Once we have discussed the four best definitions and answered any questions about the context in which the words are used, students take a practice quiz so they understand the format of how they will be assessed when they take the real vocabulary quiz after studying all twenty words:

Students generally find the practice quiz easy, but it becomes more difficult when there are twenty words rather than four.  After the first reading assignment, students are responsible for looking up the remaining words on their own and studying their contexts by highlighting and underlining them in the text.  After the fifth reading assignment, students will have a night to study the words before taking the quiz.  Students should be made aware, however, that there will be ten words in the definition section of the quiz and ten words in the context section.  Students will not know which words will be in which section, so they should study both the definition and context of every word.

To minimize the time required to grade vocabulary quizzes and final exams, we use a Scantron machine, if possible.  Students fill out the blue side of the answer sheet for the vocabulary quiz and the green side for the final exam at the end of the unit. 

Inked Vocab.jpg

If you work in a large school, you probably have access to an existing Scantron machine, but if your school does not have one, it is worth asking your department chair or principal to purchase one.  They are expensive if you buy a new one from Apperson, but you can usually find used ones fairly cheaply on eBay or other online re-sellers.

Scantron Machine.jpg

If your school uses a Learning Management System (LMS) like Canvas, another option is to create online quizzes that are automatically graded when students complete them.  In this format, it is often helpful to change the matching questions to multiple-choice to replicate those found on standardized tests.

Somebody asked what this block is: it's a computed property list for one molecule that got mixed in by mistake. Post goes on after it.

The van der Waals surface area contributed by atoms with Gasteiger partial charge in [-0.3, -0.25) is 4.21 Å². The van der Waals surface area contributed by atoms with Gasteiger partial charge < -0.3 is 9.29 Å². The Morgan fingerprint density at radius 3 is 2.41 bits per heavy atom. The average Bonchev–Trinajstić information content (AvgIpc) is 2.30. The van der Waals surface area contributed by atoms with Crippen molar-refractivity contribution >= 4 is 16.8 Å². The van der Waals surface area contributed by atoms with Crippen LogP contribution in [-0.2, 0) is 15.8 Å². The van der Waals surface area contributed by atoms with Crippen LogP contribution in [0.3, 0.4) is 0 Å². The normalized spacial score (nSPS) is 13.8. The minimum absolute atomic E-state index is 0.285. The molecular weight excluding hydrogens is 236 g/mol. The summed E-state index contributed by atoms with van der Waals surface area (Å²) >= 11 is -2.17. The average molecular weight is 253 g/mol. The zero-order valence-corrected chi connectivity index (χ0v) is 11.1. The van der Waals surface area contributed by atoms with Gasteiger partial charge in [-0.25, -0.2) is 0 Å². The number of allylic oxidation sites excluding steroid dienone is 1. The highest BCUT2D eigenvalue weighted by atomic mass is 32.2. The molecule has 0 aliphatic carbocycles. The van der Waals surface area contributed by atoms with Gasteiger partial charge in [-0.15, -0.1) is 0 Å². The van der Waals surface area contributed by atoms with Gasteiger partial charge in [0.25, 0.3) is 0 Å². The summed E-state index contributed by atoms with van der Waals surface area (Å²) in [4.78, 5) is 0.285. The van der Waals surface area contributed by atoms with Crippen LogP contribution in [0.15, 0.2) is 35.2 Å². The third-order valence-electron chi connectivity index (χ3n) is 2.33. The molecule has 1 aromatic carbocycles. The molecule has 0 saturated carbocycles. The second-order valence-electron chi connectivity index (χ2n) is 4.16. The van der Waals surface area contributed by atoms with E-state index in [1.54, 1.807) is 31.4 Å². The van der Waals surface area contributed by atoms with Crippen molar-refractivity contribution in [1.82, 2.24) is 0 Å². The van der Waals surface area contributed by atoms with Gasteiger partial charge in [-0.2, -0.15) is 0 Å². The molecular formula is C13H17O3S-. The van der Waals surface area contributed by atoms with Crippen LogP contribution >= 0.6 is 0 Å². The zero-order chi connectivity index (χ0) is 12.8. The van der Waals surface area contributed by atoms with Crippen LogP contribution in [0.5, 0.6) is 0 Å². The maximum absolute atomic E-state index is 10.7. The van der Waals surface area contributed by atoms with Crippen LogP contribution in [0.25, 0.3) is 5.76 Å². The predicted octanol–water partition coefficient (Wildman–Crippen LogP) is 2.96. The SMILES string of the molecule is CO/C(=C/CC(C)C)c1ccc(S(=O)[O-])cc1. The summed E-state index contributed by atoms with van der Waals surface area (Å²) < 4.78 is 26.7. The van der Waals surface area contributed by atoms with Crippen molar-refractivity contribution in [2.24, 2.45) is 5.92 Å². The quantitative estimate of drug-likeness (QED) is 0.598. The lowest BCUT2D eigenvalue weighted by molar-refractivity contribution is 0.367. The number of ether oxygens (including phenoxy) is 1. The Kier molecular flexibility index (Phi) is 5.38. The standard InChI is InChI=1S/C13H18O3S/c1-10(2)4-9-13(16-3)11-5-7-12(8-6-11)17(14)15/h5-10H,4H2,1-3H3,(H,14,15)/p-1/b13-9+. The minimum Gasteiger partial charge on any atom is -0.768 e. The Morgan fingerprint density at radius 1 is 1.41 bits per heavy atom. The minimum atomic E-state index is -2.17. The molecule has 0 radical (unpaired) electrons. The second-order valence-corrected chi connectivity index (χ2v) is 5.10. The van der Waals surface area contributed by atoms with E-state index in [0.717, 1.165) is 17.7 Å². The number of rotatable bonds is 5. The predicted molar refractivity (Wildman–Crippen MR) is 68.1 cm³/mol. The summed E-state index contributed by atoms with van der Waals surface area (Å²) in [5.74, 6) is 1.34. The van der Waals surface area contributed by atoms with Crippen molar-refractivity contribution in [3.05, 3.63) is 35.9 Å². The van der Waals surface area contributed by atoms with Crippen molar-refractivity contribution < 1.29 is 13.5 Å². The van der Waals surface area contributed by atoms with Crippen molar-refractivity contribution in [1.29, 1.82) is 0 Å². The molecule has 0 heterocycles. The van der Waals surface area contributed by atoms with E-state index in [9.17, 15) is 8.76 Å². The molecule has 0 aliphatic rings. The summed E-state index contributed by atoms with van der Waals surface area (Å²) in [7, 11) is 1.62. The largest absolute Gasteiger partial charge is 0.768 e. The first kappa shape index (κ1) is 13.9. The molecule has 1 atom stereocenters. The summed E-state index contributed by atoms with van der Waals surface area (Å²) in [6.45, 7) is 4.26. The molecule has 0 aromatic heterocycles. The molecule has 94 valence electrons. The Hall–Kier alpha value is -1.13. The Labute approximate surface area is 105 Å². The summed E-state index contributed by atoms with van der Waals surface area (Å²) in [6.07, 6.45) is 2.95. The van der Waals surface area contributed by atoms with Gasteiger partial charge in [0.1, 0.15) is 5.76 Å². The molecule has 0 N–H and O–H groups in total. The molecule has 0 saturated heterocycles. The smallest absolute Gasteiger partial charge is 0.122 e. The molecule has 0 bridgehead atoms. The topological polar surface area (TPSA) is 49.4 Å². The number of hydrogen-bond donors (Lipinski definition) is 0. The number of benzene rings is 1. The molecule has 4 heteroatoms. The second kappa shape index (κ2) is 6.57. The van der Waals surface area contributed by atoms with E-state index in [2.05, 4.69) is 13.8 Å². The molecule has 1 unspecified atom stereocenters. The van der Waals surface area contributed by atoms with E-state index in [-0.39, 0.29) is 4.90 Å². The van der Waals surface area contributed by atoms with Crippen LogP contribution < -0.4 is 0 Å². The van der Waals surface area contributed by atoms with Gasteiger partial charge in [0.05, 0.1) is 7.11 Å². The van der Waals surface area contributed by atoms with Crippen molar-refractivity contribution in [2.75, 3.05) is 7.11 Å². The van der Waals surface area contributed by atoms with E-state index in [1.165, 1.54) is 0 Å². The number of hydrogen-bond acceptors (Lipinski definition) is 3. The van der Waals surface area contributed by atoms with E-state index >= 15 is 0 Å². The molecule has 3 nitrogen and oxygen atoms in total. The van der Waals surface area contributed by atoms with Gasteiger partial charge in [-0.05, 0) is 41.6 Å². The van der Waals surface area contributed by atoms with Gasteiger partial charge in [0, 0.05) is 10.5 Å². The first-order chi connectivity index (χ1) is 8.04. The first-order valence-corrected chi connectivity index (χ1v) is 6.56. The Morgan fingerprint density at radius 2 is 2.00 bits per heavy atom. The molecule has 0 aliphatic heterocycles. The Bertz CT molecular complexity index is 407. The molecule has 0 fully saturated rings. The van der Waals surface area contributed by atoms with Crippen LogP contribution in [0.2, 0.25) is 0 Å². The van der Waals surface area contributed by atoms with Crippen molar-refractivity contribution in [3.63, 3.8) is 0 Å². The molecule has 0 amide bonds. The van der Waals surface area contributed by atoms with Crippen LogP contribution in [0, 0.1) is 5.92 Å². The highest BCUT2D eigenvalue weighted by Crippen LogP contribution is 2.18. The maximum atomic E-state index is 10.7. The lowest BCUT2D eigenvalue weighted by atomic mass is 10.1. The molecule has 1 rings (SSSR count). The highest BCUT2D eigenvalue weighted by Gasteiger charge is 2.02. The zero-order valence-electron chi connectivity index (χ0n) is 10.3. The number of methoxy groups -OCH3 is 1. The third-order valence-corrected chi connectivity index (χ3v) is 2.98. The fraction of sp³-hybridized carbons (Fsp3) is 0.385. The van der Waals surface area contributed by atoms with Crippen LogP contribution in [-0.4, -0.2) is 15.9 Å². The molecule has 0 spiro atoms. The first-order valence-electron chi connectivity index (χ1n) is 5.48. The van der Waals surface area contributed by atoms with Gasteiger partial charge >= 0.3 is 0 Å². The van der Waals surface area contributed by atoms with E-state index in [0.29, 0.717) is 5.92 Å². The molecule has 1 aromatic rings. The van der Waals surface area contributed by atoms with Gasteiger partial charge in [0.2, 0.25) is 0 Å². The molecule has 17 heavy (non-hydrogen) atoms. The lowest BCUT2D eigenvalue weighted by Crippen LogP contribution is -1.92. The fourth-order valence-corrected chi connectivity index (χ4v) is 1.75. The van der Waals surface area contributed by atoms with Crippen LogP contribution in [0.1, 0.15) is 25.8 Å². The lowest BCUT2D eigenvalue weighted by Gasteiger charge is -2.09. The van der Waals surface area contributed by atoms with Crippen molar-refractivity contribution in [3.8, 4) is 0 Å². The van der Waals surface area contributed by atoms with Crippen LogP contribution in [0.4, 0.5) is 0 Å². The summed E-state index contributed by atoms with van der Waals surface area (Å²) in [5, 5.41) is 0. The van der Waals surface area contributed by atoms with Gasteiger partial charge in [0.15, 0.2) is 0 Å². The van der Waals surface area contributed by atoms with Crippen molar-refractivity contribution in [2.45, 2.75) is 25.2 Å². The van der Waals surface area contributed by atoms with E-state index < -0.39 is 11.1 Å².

For instance, in the vocabulary quiz above, an alternative way of writing the first question in the "Definition" section would be the following:

1.  Which word best fits the following definition?

a belief, culture, or practice that does not acknowledge God or the Bible

(a)  assimilationism

(b)  proposition

(c)  incredulity

(d)  heathenism

(e)  melodrama

One benefit to this format is that you can choose words from the vocabulary list that have the same part of speech—in this case, nouns—to make the selection a bit more authentic.  For the first question in the "Context" section,  the format might look like the following:

11.  Which word best fits the following context?

She parades for RUTH, her hair completely hidden by the headdress; she is __________________ fanning herself with an ornate oriental fan, mistakenly more like Butterfly than any Nigerian that ever was.

(a)  plaintively

(b)  forlornly

(c)  coquettishly

(d)  unobtrusively

(e)  indifferently

Regardless of format, it is important to remind students that the purpose of studying new words is not just to expand their vocabularies, but to help them understand the literary work more fully.  Every word in a novel or play contains potential significance, so students need to learn what every word means and how the author or playwright uses those words to establish tone and convey theme.